Sick and Alone in Mexico

I doubt many of us are really prepared for the serious medical emergency while we are traveling. No matter how well prepared or how seasoned a traveler, when the doctors say “surgery,” you quake inside.

One Saturday evening in my second week on Oaxaca, I became doubled up with intestinal cramps and pain that lasted all night. It let up a bit and so I waited till Monday to go to the doctor. He listened to my symptoms and said “amoeba.” I took the prescribed meds and nothing changed. The pain was acute.

I found another doctor who again treated me for amoeba, and still there was no change. Now it was getting worrisome, and I was getting scared. After a series of tested, including a colonoscopy which could not be finished because of severe and infected blockage, my doctor started mention “surgery.”

This is when the alone part of traveling alone became an issue. First, of course, alone is not the way to be for a medical emergency, especially one that takes you into the finer workings of a foreign medical system. You need someone to talk to and to go to the doctor’s with you, because in the circumstances, your judgement may not really be the best. Hand holding is called for, and someone to talk you off the ledge of extreme fear. Someone soothing who will both let you cry and talk you out of weeping.

Second, in many countries, including Mexico, you are expected to have someone at the hospital with you, and someone to care for you post-operation. Of course everyone back home is working, or if they aren’t, like say a young adult grandson, they don’t have a passport. I checked in with everyone. I got lots of sympathy and concern and apologies for not being available, but it isn’t the same and doesn’t help you with the practicalities of recovery.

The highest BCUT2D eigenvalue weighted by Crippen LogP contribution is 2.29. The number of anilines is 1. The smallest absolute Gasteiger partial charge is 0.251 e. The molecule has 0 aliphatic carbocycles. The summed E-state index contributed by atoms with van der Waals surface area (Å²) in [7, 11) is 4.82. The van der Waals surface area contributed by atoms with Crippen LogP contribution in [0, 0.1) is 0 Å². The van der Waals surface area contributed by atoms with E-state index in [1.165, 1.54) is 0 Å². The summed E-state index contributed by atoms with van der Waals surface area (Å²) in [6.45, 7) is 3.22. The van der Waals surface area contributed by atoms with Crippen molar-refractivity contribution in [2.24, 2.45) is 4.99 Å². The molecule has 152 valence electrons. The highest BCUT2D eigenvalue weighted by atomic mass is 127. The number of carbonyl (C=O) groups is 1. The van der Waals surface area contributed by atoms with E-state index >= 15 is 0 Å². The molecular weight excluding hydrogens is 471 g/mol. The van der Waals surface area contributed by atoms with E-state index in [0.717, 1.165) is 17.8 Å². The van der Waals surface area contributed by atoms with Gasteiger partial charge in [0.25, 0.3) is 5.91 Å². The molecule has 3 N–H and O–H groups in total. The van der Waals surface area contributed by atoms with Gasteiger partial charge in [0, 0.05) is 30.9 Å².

So here I was alone and afraid. Between the pain fear, I was crying a lot. A neighbor helped me some with diagnostic appointments, which was helpful, but I didn’t really know her. I sure could not ask her to help me through the whole process.

But it ended up not being necessary to have help this time. My condition started improving, which seems to have had something to do with the total cleansing necessary for the aborted colonoscopy. Between the colonoscopy and a cat scan a few days later, I had started healing. It was then that the doctor told me he had been convinced it was cancer, but it wasn’t, and I was healing well.

This, of course, has been a learning experience. I guess the most important consideration is whether or not you are comfortable having surgery in a developing country. If my cat scan had shown the same condition that the colonoscopy did, then for sure they would have wanted to operate pretty immediately. To go to the US for the surgery, where I have no established relationship with a doctor or medical system, would have postponed things for too long. But everyone was encouraging me to do just that. My doctor assured me that the surgeon here was excellent, and I have been assured by many that the hospital is very good.

Insurance is another issue. For me, at least. I travel “bareback,” meaning I have no medical insurance except for Medicare in the US. Self insuring is good for doctor’s visits and such, but surgery is a different story. My doctor told me the whole thing would be under $2000 US. I have set aside savings with exactly this eventuality in mind. Fortunately all of the testing and the doctor’s visits came to under $300.

I was extremely lucky. First and foremost because I found a doctor who had trained in the US, and who had grown up there. He has practiced in Oaxaca for over 20 years, so he is totally integrated, and integral to, the local medical establishment. His English is spoken with no accent and he understands the needs of American patients. In case you find yourself needing a doctor in Oaxaca, his name is Alberto Zamacona, and most call him Doctor Z.